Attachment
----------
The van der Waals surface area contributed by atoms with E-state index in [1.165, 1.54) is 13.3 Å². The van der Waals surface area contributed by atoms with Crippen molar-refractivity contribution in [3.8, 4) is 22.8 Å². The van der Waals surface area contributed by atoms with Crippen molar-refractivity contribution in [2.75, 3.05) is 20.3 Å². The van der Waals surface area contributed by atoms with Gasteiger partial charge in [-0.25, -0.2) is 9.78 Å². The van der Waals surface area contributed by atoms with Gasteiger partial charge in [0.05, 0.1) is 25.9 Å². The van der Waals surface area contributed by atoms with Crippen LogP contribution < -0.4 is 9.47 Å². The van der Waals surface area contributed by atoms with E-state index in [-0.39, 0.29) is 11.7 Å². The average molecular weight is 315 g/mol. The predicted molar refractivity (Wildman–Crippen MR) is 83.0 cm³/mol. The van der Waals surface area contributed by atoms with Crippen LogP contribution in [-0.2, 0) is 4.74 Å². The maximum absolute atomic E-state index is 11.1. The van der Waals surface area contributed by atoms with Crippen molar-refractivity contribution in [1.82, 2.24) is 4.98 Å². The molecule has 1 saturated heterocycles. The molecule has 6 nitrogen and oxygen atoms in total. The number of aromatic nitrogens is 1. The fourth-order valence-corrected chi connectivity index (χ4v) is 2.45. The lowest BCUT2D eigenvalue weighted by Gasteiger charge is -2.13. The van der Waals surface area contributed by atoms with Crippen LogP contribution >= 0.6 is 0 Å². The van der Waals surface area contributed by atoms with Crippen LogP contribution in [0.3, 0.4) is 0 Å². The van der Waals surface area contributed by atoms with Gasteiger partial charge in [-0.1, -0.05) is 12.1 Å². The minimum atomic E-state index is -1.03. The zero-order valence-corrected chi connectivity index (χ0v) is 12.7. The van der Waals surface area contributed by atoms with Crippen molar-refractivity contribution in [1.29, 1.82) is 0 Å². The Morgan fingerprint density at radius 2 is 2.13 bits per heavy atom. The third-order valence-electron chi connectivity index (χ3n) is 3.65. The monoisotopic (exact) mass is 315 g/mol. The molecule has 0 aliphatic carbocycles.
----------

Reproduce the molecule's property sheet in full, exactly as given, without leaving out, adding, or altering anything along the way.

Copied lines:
The van der Waals surface area contributed by atoms with E-state index in [1.165, 1.54) is 13.3 Å². The van der Waals surface area contributed by atoms with Crippen molar-refractivity contribution in [3.8, 4) is 22.8 Å². The van der Waals surface area contributed by atoms with Crippen molar-refractivity contribution in [2.75, 3.05) is 20.3 Å². The van der Waals surface area contributed by atoms with Gasteiger partial charge in [-0.25, -0.2) is 9.78 Å². The van der Waals surface area contributed by atoms with Gasteiger partial charge in [0.05, 0.1) is 25.9 Å². The van der Waals surface area contributed by atoms with Crippen LogP contribution < -0.4 is 9.47 Å². The van der Waals surface area contributed by atoms with E-state index in [-0.39, 0.29) is 11.7 Å². The average molecular weight is 315 g/mol. The predicted molar refractivity (Wildman–Crippen MR) is 83.0 cm³/mol. The van der Waals surface area contributed by atoms with Crippen LogP contribution in [-0.2, 0) is 4.74 Å². The maximum absolute atomic E-state index is 11.1. The van der Waals surface area contributed by atoms with Crippen molar-refractivity contribution in [1.82, 2.24) is 4.98 Å². The molecule has 1 saturated heterocycles. The molecule has 6 nitrogen and oxygen atoms in total. The number of aromatic nitrogens is 1. The fourth-order valence-corrected chi connectivity index (χ4v) is 2.45. The lowest BCUT2D eigenvalue weighted by Gasteiger charge is -2.13. The van der Waals surface area contributed by atoms with Crippen LogP contribution >= 0.6 is 0 Å². The van der Waals surface area contributed by atoms with Crippen LogP contribution in [0.3, 0.4) is 0 Å². The van der Waals surface area contributed by atoms with Gasteiger partial charge in [-0.1, -0.05) is 12.1 Å². The minimum atomic E-state index is -1.03. The zero-order valence-corrected chi connectivity index (χ0v) is 12.7. The van der Waals surface area contributed by atoms with Crippen molar-refractivity contribution in [1.29, 1.82) is 0 Å². The Morgan fingerprint density at radius 2 is 2.13 bits per heavy atom. The third-order valence-electron chi connectivity index (χ3n) is 3.65. The monoisotopic (exact) mass is 315 g/mol. The molecule has 0 aliphatic carbocycles.